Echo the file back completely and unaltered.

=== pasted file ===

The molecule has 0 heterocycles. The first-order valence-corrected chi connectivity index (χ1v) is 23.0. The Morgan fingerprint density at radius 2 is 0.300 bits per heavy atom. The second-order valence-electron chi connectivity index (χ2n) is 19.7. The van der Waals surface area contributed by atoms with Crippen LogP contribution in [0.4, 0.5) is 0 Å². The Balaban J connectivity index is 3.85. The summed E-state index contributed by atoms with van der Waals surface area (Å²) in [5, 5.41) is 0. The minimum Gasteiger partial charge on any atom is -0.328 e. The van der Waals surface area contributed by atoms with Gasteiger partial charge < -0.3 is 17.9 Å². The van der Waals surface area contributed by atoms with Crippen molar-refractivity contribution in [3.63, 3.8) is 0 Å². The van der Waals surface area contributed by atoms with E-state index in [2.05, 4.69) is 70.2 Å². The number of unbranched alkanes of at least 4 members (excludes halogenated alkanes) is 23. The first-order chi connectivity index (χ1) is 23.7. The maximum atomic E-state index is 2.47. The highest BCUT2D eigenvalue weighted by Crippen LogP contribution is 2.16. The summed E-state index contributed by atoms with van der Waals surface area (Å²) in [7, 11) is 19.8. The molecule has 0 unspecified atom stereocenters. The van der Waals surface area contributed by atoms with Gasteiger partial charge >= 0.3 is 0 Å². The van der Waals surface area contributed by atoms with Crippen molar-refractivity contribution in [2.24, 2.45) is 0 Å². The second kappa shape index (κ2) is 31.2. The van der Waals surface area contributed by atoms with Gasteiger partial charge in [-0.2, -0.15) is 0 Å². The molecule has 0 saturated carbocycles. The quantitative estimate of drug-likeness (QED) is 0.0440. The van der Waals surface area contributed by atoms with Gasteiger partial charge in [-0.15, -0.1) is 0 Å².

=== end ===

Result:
The molecule has 0 heterocycles. The first-order valence-corrected chi connectivity index (χ1v) is 23.0. The Morgan fingerprint density at radius 2 is 0.300 bits per heavy atom. The second-order valence-electron chi connectivity index (χ2n) is 19.7. The van der Waals surface area contributed by atoms with Crippen LogP contribution in [0.4, 0.5) is 0 Å². The Balaban J connectivity index is 3.85. The summed E-state index contributed by atoms with van der Waals surface area (Å²) in [5, 5.41) is 0. The minimum Gasteiger partial charge on any atom is -0.328 e. The van der Waals surface area contributed by atoms with Gasteiger partial charge < -0.3 is 17.9 Å². The van der Waals surface area contributed by atoms with Crippen molar-refractivity contribution in [3.63, 3.8) is 0 Å². The van der Waals surface area contributed by atoms with E-state index in [2.05, 4.69) is 70.2 Å². The number of unbranched alkanes of at least 4 members (excludes halogenated alkanes) is 23. The first-order chi connectivity index (χ1) is 23.7. The maximum atomic E-state index is 2.47. The highest BCUT2D eigenvalue weighted by Crippen LogP contribution is 2.16. The summed E-state index contributed by atoms with van der Waals surface area (Å²) in [7, 11) is 19.8. The molecule has 0 unspecified atom stereocenters. The van der Waals surface area contributed by atoms with Gasteiger partial charge >= 0.3 is 0 Å². The van der Waals surface area contributed by atoms with Crippen molar-refractivity contribution in [2.24, 2.45) is 0 Å². The second kappa shape index (κ2) is 31.2. The van der Waals surface area contributed by atoms with Gasteiger partial charge in [-0.2, -0.15) is 0 Å². The molecule has 0 saturated carbocycles. The quantitative estimate of drug-likeness (QED) is 0.0440. The van der Waals surface area contributed by atoms with Gasteiger partial charge in [-0.15, -0.1) is 0 Å².